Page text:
Perhaps that is why students who struggle with it often give up on school. According to the Annie E. Casey Foundation, students who cannot read proficiently by the fourth grade are four times more likely to drop out. In today’s world, the lack of a high school diploma typically has severe economic consequences. Seventy-five percent of people who receive food stamps, for example, are high school dropouts.
The importance of reading transcends the classroom. It is not a coincidence that seven of 10 prison inmates are unable to read at more than a fourth-grade level. Simply put, being able to read means greater opportunity.
Given the monumental importance of literacy, Oklahoma lawmakers in 1998 passed the Reading Sufficiency Act (RSA). In 2011, Gov. Mary Fallin signed into law an amendment to it, mandating that a third-grade student must score better than Unsatisfactory on the reading portion of the Oklahoma Core Curriculum Test before moving on to the fourth grade.
That change greatly improved a law that had been rendered somewhat anemic. Under the RSA, struggling readers in kindergarten through third grade were to be identified, placed on individualized remediation plans and given intensive intervention. In practice, however, too few students received this specialized help. Reading scores remained alarmingly low. Oklahoma’s children deserved better.
Now that there is a clearly defined time frame by which thirdgraders must possess the necessary reading skills, schools are changing the way they address this problem.
Several schools I’ve visited have reorganized their reading teachers, adopted different curriculum and are more focused on the individual needs of each child. Some parents and teachers are worried about the stigma of students being held back. I understand that concern. But while it’s important to understand that retention is absolutely a last resort, I would add that we don’t do our children any favors by setting them up for a lifetime of frustration and limited opportunity.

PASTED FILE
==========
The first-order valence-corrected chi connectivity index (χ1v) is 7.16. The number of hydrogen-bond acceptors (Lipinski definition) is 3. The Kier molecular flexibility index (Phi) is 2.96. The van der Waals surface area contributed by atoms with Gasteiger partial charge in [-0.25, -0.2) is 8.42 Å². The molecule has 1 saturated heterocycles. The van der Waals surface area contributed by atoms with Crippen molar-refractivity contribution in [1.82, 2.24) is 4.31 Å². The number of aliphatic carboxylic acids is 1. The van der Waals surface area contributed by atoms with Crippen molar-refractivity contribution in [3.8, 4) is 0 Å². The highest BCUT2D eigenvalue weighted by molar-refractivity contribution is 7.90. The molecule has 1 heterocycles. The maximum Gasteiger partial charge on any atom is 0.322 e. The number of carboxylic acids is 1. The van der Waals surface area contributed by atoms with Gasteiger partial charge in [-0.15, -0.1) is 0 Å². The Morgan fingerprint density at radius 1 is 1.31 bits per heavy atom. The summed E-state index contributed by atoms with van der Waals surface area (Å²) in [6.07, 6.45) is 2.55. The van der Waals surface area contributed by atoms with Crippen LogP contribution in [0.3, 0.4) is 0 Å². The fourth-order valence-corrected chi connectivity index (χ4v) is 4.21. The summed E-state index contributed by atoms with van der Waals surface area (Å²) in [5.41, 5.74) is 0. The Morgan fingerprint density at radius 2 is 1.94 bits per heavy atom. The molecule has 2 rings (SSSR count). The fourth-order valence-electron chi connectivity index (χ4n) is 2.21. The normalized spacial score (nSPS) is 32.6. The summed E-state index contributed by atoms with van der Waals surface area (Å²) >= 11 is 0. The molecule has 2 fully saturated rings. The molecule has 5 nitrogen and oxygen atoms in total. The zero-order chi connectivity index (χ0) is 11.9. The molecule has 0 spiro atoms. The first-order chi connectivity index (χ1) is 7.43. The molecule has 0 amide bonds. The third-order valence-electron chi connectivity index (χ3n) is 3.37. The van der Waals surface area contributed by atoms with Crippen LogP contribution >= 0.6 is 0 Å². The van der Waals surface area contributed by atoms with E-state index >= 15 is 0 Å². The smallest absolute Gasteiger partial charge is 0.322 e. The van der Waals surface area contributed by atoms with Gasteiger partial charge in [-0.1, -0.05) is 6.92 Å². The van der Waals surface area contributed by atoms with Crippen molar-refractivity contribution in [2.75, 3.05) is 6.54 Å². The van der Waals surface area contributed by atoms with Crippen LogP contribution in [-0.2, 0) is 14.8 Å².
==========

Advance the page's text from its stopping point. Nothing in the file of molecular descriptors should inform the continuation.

The reason 10 other states and the District of Columbia have enacted similar versions of the third-grade reading law is simple: It works.
Back in 1998, Florida’s fourthgrade students were reading more than half a grade level below the national average. Today, its fourth-graders are reading at half a grade level above the national average.
In the 2000-2001 school year, 29 percent of Florida’s third-graders couldn’t read, but only about 3 percent were retained. Then the state ended social promotion to ensure its children could read at grade-level. As a result, the Sunshine State has cut illiteracy by nearly half in the last decade. As literacy rates there have climbed, retention rates have steadily declined — as have the numbers of students identified as learning-disabled.
Oklahoma has many excellent public schools and teachers, but we cannot afford to ignore serious problems. Our children need to know how to read, and fourth grade is the time when kids stop learning to read and start reading to learn.
Change is difficult, but sometimes change is necessary. We need to give children the skills they need for success. In the words of the great abolitionist Frederick Douglass, “Once you learn to read, you will be forever free.”
Janet Barresi is the State Superintendent of Public Instruction for Oklahoma.
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